Rural Energy Data
130 million people live in rural areas across Europe. These communities matter and need to be understood. To deliver a just energy transition, the policy should reflect conditions in rural areas. However, data is often difficult to find.
This series of country-profiles provides the reader with an accessible overview of the key rural energy challenges in selected EU member states and brings together important datapoints in an accessible review.
Rural Energy Matters
Rural air quality is a problem in the Netherlands. 90% of rural air quality stations reported emissions in excess of WHO guidelines in 2018. PM2.5 emissions caused estimated damage costs equivalent to €200 million in 2017.
Off-grid household emissions are stagnant. Between 2015 and 2018, estimated off-grid emissions from household energy consumption fell by only 1.4%. Despite this fall, emissions from coal consumption have increased over the same period.
The building stock is old and energy inefficient. Around 60% of homes were built before 1981, and over 40% of homes were built before the first thermal regulations.
Age breakdown of Buildings in the Netherlands
Share of homes
- Most homes (60%) were built before 1981.
- Over 40% of homes were built before the first thermal regulations (built
- These homes are typically less energy efficient and have higher fuel bills
than modern homes.
Source: Eurostat and European Commission
Energy poverty in the netherlands
Energy Poverty in the Netherlands
- Energy poverty has been falling in the Netherlands, with 1.5% of the population having arrears on utility bills in 2018.
- In comparison to the EU average which is 6.6%, it is evident that energy poverty in the Netherlands is less of an issue compared to Europe as a whole.
Rural Heat demand
The majority of final energy consumption for heating in the Netherlands is derived from natural gas (86%), electricity (4%) and biomass (4%).
As most Dutch homes are connected to the gas grid (~95%), fuel consumption in urban and rural areas is very similar. However, there is still some consumption of carbon-intensive fuels such as heating oil.
Rural CO2 Emissions Trajectory
Off-grid household CO2 emissions
- Approximately 5% of buildings are not connected to the gas grid and must rely on alternative fuels for heating (e.g. LPG, oil, coal and biomass).
- Between 2015 and 2018, estimated off-grid emissions* fell 1.4%. Despite this decrease, emissions from coal consumption increased 100%.
- Overall, greenhouse gas (GHG) emissions stand at 205.8 million tonnes (Mt) CO2e, 9% less than 1990 levels (226.4 MtCO2e).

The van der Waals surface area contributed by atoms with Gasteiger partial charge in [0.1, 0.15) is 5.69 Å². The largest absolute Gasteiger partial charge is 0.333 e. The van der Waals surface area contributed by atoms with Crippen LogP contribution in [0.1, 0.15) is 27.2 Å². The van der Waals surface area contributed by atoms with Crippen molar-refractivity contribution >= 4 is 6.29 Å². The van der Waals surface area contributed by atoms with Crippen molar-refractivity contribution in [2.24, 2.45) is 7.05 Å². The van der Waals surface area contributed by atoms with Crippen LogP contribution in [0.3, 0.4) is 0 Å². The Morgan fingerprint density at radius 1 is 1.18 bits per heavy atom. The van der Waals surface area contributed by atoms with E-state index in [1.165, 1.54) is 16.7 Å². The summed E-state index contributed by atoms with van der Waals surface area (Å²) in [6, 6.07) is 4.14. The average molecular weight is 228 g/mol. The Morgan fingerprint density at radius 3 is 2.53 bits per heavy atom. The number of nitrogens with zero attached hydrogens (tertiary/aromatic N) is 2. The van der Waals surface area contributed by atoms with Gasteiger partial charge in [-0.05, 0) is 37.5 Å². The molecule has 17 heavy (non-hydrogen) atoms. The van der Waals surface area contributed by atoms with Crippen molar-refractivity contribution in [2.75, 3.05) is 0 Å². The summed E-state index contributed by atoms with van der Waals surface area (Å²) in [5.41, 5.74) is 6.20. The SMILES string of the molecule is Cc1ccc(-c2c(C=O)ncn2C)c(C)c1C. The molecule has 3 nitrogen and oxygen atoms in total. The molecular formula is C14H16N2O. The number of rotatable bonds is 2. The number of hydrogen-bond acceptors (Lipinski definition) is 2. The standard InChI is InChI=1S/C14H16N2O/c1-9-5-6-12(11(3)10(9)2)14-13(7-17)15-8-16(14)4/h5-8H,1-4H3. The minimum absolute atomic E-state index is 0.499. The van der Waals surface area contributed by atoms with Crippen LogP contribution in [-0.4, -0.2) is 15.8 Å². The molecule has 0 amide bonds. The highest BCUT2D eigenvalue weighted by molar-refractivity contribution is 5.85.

- Per capita emissions are at 12 tCO2e, which are down 17% from 2000 levels (14 tCO2e).
Source: Oxford Energy Institute and Eurostat.
*emissions from the household consumption of heating oil, coal, LPG and biomass.
Rural air quality challenges
Most air quality stations in the Netherlands reported PM emission levels above WHO guidelines
Map of rural air quality stations reporting PM2.5 emissions above WHO guidelines in 2018
- 90% of rural air quality monitoring stations in the Netherlands reported PM2.5 background emission levels in exceedance of WHO guidelines in 2018 (emission limits of 10 μg/m3 per calendar year).
- Fine particulate matter (PM2.5) exposure has been attributed to 9,200 premature deaths in 2016.
- The damage cost imposed on the economy from emitting PM2.5 was estimated at approximately €200 million in 2017.
Rural Energy Matters
Rural areas account for 9% of the Netherlands population. These rural communities are often not connected to the natural gas grid. As a substitute, heating oil and solid fuels are widely consumed for heating purposes.
Decarbonising heat will be necessary if the Netherlands is to meet its climate change targets. To do this in a just and effective way, policymakers need to balance emission reduction, air quality and energy affordability challenges, all of which impact the Netherlands rural communities.
The Future of Rural Energy in Europe (FREE) initiative was created by SHV Energy in 2010 to promote the use of sustainable energy within rural communities. FREE is supported by a variety of stakeholder groups, together giving a voice to all those who believe that rural energy needs are important, and aiming to add new perspectives to the EU’s energy and climate debate. Identifying untapped potential in Europe’s rural areas to decarbonise and improve air quality in a cost-effective manner. Filling in rural energy data gaps. Engaging and supporting rural communities is essential if government energy, climate and environment policies are to be realised.